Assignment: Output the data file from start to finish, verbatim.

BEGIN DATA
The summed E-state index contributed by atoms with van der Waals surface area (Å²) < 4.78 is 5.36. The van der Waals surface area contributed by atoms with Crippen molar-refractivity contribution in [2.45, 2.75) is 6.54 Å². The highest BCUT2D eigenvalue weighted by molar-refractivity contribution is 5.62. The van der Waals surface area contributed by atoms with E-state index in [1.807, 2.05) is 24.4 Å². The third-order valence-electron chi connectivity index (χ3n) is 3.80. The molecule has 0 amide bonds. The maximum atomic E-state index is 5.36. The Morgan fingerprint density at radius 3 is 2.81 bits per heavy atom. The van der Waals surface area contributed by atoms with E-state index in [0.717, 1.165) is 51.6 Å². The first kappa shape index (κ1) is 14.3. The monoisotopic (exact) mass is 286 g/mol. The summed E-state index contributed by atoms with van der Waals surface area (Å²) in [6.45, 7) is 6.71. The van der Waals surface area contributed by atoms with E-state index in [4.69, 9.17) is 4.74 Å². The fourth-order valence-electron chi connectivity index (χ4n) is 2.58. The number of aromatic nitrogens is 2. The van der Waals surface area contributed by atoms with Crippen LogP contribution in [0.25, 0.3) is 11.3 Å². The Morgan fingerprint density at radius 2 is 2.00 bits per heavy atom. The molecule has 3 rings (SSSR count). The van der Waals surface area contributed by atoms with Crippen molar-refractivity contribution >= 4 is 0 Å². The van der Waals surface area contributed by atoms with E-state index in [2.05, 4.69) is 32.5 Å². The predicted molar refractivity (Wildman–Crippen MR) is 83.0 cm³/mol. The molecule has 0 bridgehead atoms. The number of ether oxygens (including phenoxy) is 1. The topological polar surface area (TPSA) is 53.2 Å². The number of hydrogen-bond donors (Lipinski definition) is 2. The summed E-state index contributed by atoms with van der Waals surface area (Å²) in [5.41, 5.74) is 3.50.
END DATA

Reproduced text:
The summed E-state index contributed by atoms with van der Waals surface area (Å²) < 4.78 is 5.36. The van der Waals surface area contributed by atoms with Crippen molar-refractivity contribution in [2.45, 2.75) is 6.54 Å². The highest BCUT2D eigenvalue weighted by molar-refractivity contribution is 5.62. The van der Waals surface area contributed by atoms with E-state index in [1.807, 2.05) is 24.4 Å². The third-order valence-electron chi connectivity index (χ3n) is 3.80. The molecule has 0 amide bonds. The maximum atomic E-state index is 5.36. The Morgan fingerprint density at radius 3 is 2.81 bits per heavy atom. The van der Waals surface area contributed by atoms with E-state index in [0.717, 1.165) is 51.6 Å². The first kappa shape index (κ1) is 14.3. The monoisotopic (exact) mass is 286 g/mol. The summed E-state index contributed by atoms with van der Waals surface area (Å²) in [6.45, 7) is 6.71. The van der Waals surface area contributed by atoms with E-state index in [4.69, 9.17) is 4.74 Å². The fourth-order valence-electron chi connectivity index (χ4n) is 2.58. The number of aromatic nitrogens is 2. The van der Waals surface area contributed by atoms with Crippen LogP contribution in [0.25, 0.3) is 11.3 Å². The Morgan fingerprint density at radius 2 is 2.00 bits per heavy atom. The molecule has 3 rings (SSSR count). The van der Waals surface area contributed by atoms with Crippen molar-refractivity contribution >= 4 is 0 Å². The van der Waals surface area contributed by atoms with E-state index in [2.05, 4.69) is 32.5 Å². The predicted molar refractivity (Wildman–Crippen MR) is 83.0 cm³/mol. The molecule has 0 bridgehead atoms. The number of ether oxygens (including phenoxy) is 1. The topological polar surface area (TPSA) is 53.2 Å². The number of hydrogen-bond donors (Lipinski definition) is 2. The summed E-state index contributed by atoms with van der Waals surface area (Å²) in [5.41, 5.74) is 3.50.